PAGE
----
The sys admin's daily grind: Fish
Columnist Charly serves up Fish as the "shellfish" of the day. His conclusion: tasty, but not something you would want every day.
The Friendly Interactive Shell (Fish)  is something that attentive readers of this magazine might recall from the "Tool Tips" series . Since then, I've played around with it on a couple of my computers, and here's what I discovered. I immediately enjoyed the well-functioning prediction function. If part of a command is unclear, Fish highlights it in red (Figure 1). At the same time, the shell offers suggestions on how to proceed.
History from Man Pages
Out of the box, Fish derives its recommendations from the history. If I enter the command
fish_update_completions at the command line, Fish slogs its way through all the installed man pages – there are nearly 2,000 on my Ubuntu lab machine – and builds a database (Figure 2). Fish then references them to find additional suggestions for autocompletion.
On the project page , the authors may flirt with retro charm – "Finally, a command line shell for the 90s" – but there is much more to Fish than a green-on-black look. On the contrary, Fish is as colorful as the denizens of a coral reef. Commands, parameters, paths, special characters – everything has its own hue from a palette of 256 "glorious VGA" colors.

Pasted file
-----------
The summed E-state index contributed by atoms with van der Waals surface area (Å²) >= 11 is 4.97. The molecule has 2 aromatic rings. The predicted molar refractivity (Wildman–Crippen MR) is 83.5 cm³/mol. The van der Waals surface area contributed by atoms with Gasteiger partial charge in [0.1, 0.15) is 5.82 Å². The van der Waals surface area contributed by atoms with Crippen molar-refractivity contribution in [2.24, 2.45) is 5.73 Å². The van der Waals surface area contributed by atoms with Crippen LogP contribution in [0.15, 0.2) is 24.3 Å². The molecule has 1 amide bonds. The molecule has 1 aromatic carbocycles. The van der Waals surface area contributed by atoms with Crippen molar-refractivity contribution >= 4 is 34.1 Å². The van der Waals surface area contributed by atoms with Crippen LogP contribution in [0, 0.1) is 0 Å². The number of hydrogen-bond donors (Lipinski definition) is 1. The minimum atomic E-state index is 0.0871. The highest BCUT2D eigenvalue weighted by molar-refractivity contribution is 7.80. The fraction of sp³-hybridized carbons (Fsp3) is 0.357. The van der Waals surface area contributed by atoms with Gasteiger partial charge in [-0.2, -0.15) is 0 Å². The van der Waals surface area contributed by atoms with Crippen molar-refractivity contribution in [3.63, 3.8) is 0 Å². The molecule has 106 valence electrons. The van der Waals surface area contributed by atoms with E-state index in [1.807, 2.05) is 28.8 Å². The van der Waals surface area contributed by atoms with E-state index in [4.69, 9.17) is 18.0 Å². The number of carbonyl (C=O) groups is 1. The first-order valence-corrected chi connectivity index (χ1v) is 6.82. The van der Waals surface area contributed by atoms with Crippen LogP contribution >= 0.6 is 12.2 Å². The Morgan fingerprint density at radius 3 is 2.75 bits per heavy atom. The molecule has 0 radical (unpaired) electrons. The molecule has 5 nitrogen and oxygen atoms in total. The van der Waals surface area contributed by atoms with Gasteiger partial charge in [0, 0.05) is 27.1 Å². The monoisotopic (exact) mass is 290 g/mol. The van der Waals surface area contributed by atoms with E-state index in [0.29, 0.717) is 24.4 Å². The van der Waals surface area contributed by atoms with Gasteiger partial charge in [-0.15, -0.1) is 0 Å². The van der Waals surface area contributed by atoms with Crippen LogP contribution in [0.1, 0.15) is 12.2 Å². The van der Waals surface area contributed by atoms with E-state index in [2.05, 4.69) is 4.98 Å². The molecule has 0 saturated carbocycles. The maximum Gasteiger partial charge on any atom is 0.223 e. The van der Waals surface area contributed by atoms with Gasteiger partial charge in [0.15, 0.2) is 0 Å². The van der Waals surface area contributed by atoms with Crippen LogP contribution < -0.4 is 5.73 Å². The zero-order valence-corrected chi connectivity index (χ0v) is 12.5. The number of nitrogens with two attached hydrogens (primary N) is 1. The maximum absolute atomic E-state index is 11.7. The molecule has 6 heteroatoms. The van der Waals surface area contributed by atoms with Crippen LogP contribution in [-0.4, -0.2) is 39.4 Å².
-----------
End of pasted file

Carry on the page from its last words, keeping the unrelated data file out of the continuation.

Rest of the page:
Of course, I could tune each color assignment at the command line, but you'd need to be a real ichthyophile to enjoy all that manual tuning work. Normal users would do better to navigate to lighter fishing grounds. The
fish_config command, for example, starts a mini-web server on port 8000 and let you calibrate the colors – and much more – in a browser to suit your taste (Figure 3).
If you type
help, you are again taken to a browser window where you can scroll through the very extensive documentation – or maybe not, if you are working on a server without X11. What I miss most is Ctrl+R, the full-text search in your own history. I use this function dozens of times a day, but not on Fish, where I just run into the aquarium wall every time I try to use the shortcut.
Because of this, and because full Bash syntax is missing for scripting, Fish is not a good choice of default shell, in my opinion. However, this denizen of the deep works well in its own habitat, thrills with its brilliant colors, and offers several very attractive features – all of them pearls that I would enjoy seeing in Bash.
- Fish: http://fishshell.com
- "Tool Tips" by Uwe Vollbracht, Linux Magazine, October 2013, pg. 30: http://www.linux-magazine.com/Issues/2013/155/Tool-Tips
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